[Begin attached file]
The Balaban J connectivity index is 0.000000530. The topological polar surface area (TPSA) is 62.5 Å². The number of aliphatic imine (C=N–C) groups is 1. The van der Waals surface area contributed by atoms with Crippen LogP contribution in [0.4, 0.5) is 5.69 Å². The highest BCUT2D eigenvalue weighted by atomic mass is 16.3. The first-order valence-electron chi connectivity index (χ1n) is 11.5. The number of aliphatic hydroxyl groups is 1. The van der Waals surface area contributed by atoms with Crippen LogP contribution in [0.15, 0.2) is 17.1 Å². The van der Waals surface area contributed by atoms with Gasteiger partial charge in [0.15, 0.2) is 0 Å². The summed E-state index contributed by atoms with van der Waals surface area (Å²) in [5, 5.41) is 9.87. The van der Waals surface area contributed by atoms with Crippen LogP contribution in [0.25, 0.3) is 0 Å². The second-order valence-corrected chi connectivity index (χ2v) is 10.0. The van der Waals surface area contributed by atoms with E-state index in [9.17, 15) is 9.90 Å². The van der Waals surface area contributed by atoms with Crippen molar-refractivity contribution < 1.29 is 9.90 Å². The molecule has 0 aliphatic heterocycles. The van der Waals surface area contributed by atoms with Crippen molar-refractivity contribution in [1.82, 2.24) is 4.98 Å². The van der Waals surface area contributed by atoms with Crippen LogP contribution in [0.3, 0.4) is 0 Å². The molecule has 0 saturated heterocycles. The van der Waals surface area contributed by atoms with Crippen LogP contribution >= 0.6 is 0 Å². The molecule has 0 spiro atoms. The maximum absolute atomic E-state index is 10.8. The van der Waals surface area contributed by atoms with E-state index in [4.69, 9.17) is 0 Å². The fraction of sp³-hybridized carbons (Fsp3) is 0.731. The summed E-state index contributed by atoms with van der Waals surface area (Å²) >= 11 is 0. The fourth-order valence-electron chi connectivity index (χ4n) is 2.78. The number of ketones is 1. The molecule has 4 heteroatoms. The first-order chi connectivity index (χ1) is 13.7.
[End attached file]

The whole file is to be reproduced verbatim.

The Balaban J connectivity index is 0.000000530. The topological polar surface area (TPSA) is 62.5 Å². The number of aliphatic imine (C=N–C) groups is 1. The van der Waals surface area contributed by atoms with Crippen LogP contribution in [0.4, 0.5) is 5.69 Å². The highest BCUT2D eigenvalue weighted by atomic mass is 16.3. The first-order valence-electron chi connectivity index (χ1n) is 11.5. The number of aliphatic hydroxyl groups is 1. The van der Waals surface area contributed by atoms with Crippen LogP contribution in [0.15, 0.2) is 17.1 Å². The van der Waals surface area contributed by atoms with Gasteiger partial charge in [0.15, 0.2) is 0 Å². The summed E-state index contributed by atoms with van der Waals surface area (Å²) in [5, 5.41) is 9.87. The van der Waals surface area contributed by atoms with Crippen LogP contribution in [0.25, 0.3) is 0 Å². The second-order valence-corrected chi connectivity index (χ2v) is 10.0. The van der Waals surface area contributed by atoms with E-state index in [9.17, 15) is 9.90 Å². The van der Waals surface area contributed by atoms with Crippen molar-refractivity contribution < 1.29 is 9.90 Å². The molecule has 0 aliphatic heterocycles. The van der Waals surface area contributed by atoms with Crippen molar-refractivity contribution in [1.82, 2.24) is 4.98 Å². The van der Waals surface area contributed by atoms with Crippen LogP contribution in [0.3, 0.4) is 0 Å². The molecule has 0 saturated heterocycles. The van der Waals surface area contributed by atoms with Crippen LogP contribution >= 0.6 is 0 Å². The molecule has 0 spiro atoms. The maximum absolute atomic E-state index is 10.8. The van der Waals surface area contributed by atoms with E-state index in [4.69, 9.17) is 0 Å². The fraction of sp³-hybridized carbons (Fsp3) is 0.731. The summed E-state index contributed by atoms with van der Waals surface area (Å²) >= 11 is 0. The fourth-order valence-electron chi connectivity index (χ4n) is 2.78. The number of ketones is 1. The molecule has 4 heteroatoms. The first-order chi connectivity index (χ1) is 13.7.